USPS Finalizes Rule That Could Lead to Fraudulent Fundraising
WASHINGTON (AFP eWire - Oct. 10, 2003) - The United States Postal Service (USPS) has issued its final regulations to essentially eliminate the Cooperative Mailing Rules. The regulations, which were published in the Oct. 9 Federal Register, will take effect on Nov. 13.
The disappointing decision opens the door for unscrupulous for-profit fundraisers with dollar signs in their eyes to enter into one-sided agreements with nonprofits or even create their own charities to use in their mailings while keeping the donations for themselves. Too often, these lopsided relationships result in 90 percent or more of the funds raised going to the for-profit, while the charity receives the scant remainder.
In addition, Americans could see large increases in the amount of nonprofit mail they receive, further increasing the difficulties that legitimate charities face in raising funds.
'We are very concerned about the impact this decision will have on legitimate charities and public trust concerning charities,' said AFP President and CEO Paulette V. Maehara, CFRE, CAE. 'Small and start-up nonprofits should have options in dealing with for-profit fundraising consultants, but there should also be safeguards to help shield them from unscrupulous, fly-by-night operators. Unfortunately, this ruling eliminates those safeguards.'
The cooperative mailing rules stipulate what type of mail is eligible for lower, nonprofit mailing rates depending on the relationship between the charity and the for-profit entity.
The USPS rejected most of the conditions suggested by organizations that were concerned that the elimination of the rules would lead to abuse of the nonprofit mail rates. AFP had joined with the Alliance of Nonprofit Mailers and other organizations in developing an alternative proposal that would have kept some criteria while expanding options for nonprofit organizations.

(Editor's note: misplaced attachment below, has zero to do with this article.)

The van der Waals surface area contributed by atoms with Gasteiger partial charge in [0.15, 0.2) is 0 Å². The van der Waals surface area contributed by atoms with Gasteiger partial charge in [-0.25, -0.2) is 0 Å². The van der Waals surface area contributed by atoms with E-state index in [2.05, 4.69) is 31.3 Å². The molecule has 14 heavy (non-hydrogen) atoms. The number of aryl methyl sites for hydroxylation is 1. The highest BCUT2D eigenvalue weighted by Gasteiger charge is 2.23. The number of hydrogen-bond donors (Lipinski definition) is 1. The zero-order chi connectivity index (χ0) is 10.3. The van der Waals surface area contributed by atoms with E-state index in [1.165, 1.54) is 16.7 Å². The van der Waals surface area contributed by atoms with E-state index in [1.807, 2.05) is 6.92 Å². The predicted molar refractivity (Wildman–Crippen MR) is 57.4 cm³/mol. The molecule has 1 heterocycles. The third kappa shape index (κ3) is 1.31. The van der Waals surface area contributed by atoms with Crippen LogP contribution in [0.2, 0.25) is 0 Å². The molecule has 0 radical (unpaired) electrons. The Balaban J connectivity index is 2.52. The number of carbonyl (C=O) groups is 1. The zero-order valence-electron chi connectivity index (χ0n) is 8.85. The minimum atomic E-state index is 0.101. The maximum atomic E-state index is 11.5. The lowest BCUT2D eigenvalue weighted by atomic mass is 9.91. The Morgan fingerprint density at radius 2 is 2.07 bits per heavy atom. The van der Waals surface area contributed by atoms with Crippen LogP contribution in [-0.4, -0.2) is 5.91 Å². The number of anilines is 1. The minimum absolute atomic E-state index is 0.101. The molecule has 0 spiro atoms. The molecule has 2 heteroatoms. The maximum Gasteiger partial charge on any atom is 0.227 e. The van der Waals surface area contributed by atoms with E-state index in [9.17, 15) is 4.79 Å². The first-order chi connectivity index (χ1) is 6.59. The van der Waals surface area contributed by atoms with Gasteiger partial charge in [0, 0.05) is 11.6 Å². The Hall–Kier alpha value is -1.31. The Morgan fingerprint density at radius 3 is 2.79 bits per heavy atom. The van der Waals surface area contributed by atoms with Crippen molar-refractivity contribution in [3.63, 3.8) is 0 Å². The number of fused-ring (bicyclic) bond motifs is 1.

The USPS did add one condition to the final rule, requiring for-profit fundraisers to provide nonprofits with a list of donors, contact information and the amount of donations. Nonprofits can waive this requirement if it is done in writing.
Maehara added that she did not feel this requirement would help charities much at all.
'It says nothing about who owns the list, and fraudulent fundraisers who create their own shell charities won't be worried about it in the slightest,' she said. 'Our alternative proposal provided a good middle ground, and it's very unfortunate it was rejected by the Postal Service.'
The Postal Service said it received 67 comments on the rule, with the majority urging the rule's adoption as proposed. A small number of comments were concerned about abuses of the rule, and the Postal Service's Consumer Advocate plans to monitor for abuse of the rule.
To read the rule, view the Oct. 9 issue of the Federal Register.
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